ISAC was therefore part of that 25% (generally accepted estimate) of the CNR institutes that took restructuring very seriously and did not consider it as a good occasion for a face lift.


The new scientific structure was discussed with the whole staff during an Institute meeting held at Bocca di Magra November 3-6th 2003.


The new organization into transversal thematic Sections gave the institute transparency that was very positively manifested both internationally (in the occasion of the presentation of proposals in the scope of the VI EU Program) and nationally in the massive ISAC participation (guide of the only CNR coordinated proposal) in the MIUR call for proposals on climatic changes.

This organizational structure was naturally included in the new commissions management system started by the current president. Even if two processes of reorganization taking place at such a rhythm as to overlap obviously leads to the risk of disorientation, the solid structure of the institute has allowed issues to be addressed without affecting the activity of the institute, as the purely scientific and high-level applicative results show. In 2005 the scientific output was around 400 products, of which 150 were publications in the most prestigious international journals in the sector.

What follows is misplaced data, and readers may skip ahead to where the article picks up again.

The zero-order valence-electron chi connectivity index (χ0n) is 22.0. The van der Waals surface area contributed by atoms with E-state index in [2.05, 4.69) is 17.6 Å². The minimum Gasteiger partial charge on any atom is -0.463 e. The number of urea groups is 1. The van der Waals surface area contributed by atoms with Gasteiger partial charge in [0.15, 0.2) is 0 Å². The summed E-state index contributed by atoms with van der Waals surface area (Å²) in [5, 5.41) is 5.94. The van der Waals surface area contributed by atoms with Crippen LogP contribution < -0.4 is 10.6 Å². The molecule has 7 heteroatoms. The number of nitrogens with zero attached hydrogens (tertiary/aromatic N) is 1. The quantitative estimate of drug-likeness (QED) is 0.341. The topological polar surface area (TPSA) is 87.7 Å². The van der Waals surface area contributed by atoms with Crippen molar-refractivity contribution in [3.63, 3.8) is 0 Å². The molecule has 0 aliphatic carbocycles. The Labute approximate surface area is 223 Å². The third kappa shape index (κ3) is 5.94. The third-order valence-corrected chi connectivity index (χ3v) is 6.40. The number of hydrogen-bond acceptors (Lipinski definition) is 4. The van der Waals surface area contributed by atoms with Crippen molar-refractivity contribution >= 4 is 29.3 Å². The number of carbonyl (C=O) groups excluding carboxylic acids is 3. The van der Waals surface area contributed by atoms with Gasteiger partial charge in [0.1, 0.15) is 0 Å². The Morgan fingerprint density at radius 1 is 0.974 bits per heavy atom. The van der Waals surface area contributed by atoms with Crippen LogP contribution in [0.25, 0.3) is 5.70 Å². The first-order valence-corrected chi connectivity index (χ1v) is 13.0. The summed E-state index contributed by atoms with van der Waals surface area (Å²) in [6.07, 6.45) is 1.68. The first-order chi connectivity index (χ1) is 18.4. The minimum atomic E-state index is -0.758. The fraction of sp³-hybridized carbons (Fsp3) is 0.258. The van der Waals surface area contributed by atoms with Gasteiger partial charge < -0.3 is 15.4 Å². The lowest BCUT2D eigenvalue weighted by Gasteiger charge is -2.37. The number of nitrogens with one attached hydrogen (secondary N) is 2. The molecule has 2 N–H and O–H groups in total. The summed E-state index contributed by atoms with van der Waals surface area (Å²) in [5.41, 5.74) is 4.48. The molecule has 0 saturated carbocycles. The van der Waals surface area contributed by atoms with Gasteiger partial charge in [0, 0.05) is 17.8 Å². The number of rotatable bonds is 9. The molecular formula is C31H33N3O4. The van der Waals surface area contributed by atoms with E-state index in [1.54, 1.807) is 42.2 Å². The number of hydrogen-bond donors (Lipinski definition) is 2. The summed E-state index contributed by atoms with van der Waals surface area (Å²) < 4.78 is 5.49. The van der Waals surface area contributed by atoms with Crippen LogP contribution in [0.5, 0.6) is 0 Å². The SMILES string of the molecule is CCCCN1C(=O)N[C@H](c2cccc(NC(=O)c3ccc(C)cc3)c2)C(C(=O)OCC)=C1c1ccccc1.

The direct costs of research, for 2005, were fully covered by several active agreements worth around 4.5 M€ of which 1.4 were for EU contracts. The ordinary funding of the institute was 529 k€ and covered, not completely, the incompressible costs related to the running of the institute. Problems have remained concerning the upkeep of the instruments. The staff paid by external funds (Art. 15, fellowship holders, contract workers,.. etc) was 90 units.

Great care has been paid to relationships with Universities especially with regards to training. CNR researchers were encouraged to take up teaching posts, and there was a strong presence of university staff in ISAC with research positions (Bologna Lecce Padua, Cagliari Alessandria, Ancona, Camerino, Viterbo, Ferrara, Genoa, Aquila, Milan, Trento, Urbino, Venice). CNR-university-type agreements were set up with Ancona, Bologna, Cagliari, Ferrara, Lecce, Padua, Camerino. ISAC also gives hospitality to graduates and post-graduates.